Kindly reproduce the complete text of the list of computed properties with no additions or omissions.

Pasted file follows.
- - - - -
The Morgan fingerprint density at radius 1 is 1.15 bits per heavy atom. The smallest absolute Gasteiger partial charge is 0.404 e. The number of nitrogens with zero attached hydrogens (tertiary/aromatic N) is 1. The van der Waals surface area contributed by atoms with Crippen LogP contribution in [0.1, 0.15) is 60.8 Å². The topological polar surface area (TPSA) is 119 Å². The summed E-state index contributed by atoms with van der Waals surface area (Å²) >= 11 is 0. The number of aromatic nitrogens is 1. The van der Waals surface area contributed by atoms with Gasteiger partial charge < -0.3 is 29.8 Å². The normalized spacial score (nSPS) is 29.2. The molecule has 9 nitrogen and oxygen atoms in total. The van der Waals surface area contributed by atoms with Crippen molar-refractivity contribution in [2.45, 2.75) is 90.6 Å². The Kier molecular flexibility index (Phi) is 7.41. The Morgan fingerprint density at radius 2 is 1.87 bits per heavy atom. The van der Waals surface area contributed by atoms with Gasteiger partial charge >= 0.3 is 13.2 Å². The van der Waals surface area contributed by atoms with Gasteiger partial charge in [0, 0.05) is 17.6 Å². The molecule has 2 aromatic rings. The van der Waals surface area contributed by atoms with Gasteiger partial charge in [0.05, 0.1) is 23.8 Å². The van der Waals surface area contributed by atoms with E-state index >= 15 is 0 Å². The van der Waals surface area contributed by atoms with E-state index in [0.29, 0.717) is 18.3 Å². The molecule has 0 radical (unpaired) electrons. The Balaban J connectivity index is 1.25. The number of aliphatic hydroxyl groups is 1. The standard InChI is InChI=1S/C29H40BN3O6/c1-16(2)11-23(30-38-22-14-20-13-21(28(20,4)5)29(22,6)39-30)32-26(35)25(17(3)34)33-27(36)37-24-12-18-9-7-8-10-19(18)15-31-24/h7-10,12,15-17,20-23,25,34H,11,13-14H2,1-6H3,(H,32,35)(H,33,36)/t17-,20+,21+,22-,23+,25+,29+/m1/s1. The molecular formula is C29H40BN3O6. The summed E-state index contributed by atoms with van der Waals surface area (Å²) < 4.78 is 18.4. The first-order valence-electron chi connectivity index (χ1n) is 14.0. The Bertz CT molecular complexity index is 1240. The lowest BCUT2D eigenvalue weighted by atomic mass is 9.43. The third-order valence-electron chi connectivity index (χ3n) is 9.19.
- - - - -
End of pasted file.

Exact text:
The Morgan fingerprint density at radius 1 is 1.15 bits per heavy atom. The smallest absolute Gasteiger partial charge is 0.404 e. The number of nitrogens with zero attached hydrogens (tertiary/aromatic N) is 1. The van der Waals surface area contributed by atoms with Crippen LogP contribution in [0.1, 0.15) is 60.8 Å². The topological polar surface area (TPSA) is 119 Å². The summed E-state index contributed by atoms with van der Waals surface area (Å²) >= 11 is 0. The number of aromatic nitrogens is 1. The van der Waals surface area contributed by atoms with Gasteiger partial charge < -0.3 is 29.8 Å². The normalized spacial score (nSPS) is 29.2. The molecule has 9 nitrogen and oxygen atoms in total. The van der Waals surface area contributed by atoms with Crippen molar-refractivity contribution in [2.45, 2.75) is 90.6 Å². The Kier molecular flexibility index (Phi) is 7.41. The Morgan fingerprint density at radius 2 is 1.87 bits per heavy atom. The van der Waals surface area contributed by atoms with Gasteiger partial charge >= 0.3 is 13.2 Å². The van der Waals surface area contributed by atoms with Gasteiger partial charge in [0, 0.05) is 17.6 Å². The molecule has 2 aromatic rings. The van der Waals surface area contributed by atoms with Gasteiger partial charge in [0.05, 0.1) is 23.8 Å². The van der Waals surface area contributed by atoms with E-state index >= 15 is 0 Å². The van der Waals surface area contributed by atoms with E-state index in [0.29, 0.717) is 18.3 Å². The molecule has 0 radical (unpaired) electrons. The Balaban J connectivity index is 1.25. The number of aliphatic hydroxyl groups is 1. The standard InChI is InChI=1S/C29H40BN3O6/c1-16(2)11-23(30-38-22-14-20-13-21(28(20,4)5)29(22,6)39-30)32-26(35)25(17(3)34)33-27(36)37-24-12-18-9-7-8-10-19(18)15-31-24/h7-10,12,15-17,20-23,25,34H,11,13-14H2,1-6H3,(H,32,35)(H,33,36)/t17-,20+,21+,22-,23+,25+,29+/m1/s1. The molecular formula is C29H40BN3O6. The summed E-state index contributed by atoms with van der Waals surface area (Å²) < 4.78 is 18.4. The first-order valence-electron chi connectivity index (χ1n) is 14.0. The Bertz CT molecular complexity index is 1240. The lowest BCUT2D eigenvalue weighted by atomic mass is 9.43. The third-order valence-electron chi connectivity index (χ3n) is 9.19.